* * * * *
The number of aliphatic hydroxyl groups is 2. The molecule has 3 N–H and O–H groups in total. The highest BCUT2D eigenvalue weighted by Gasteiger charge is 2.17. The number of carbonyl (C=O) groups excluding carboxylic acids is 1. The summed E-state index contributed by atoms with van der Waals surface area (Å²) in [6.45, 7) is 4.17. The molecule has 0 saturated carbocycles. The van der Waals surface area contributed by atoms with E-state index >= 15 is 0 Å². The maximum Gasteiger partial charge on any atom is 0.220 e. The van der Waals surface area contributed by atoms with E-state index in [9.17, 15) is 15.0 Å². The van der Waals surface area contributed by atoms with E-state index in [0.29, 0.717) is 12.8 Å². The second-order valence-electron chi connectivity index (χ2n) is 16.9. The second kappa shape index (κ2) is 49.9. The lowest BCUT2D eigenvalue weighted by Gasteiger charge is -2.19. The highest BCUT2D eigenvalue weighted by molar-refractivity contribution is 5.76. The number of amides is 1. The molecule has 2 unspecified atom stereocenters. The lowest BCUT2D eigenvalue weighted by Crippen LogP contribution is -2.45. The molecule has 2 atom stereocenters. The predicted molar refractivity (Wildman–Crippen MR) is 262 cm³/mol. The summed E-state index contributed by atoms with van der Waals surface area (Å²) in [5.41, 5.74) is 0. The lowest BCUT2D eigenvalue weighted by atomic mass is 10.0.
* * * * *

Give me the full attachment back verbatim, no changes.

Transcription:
The number of aliphatic hydroxyl groups is 2. The molecule has 3 N–H and O–H groups in total. The highest BCUT2D eigenvalue weighted by Gasteiger charge is 2.17. The number of carbonyl (C=O) groups excluding carboxylic acids is 1. The summed E-state index contributed by atoms with van der Waals surface area (Å²) in [6.45, 7) is 4.17. The molecule has 0 saturated carbocycles. The van der Waals surface area contributed by atoms with E-state index >= 15 is 0 Å². The maximum Gasteiger partial charge on any atom is 0.220 e. The van der Waals surface area contributed by atoms with E-state index in [9.17, 15) is 15.0 Å². The van der Waals surface area contributed by atoms with E-state index in [0.29, 0.717) is 12.8 Å². The second-order valence-electron chi connectivity index (χ2n) is 16.9. The second kappa shape index (κ2) is 49.9. The lowest BCUT2D eigenvalue weighted by Gasteiger charge is -2.19. The highest BCUT2D eigenvalue weighted by molar-refractivity contribution is 5.76. The number of amides is 1. The molecule has 2 unspecified atom stereocenters. The lowest BCUT2D eigenvalue weighted by Crippen LogP contribution is -2.45. The molecule has 2 atom stereocenters. The predicted molar refractivity (Wildman–Crippen MR) is 262 cm³/mol. The summed E-state index contributed by atoms with van der Waals surface area (Å²) in [5.41, 5.74) is 0. The lowest BCUT2D eigenvalue weighted by atomic mass is 10.0.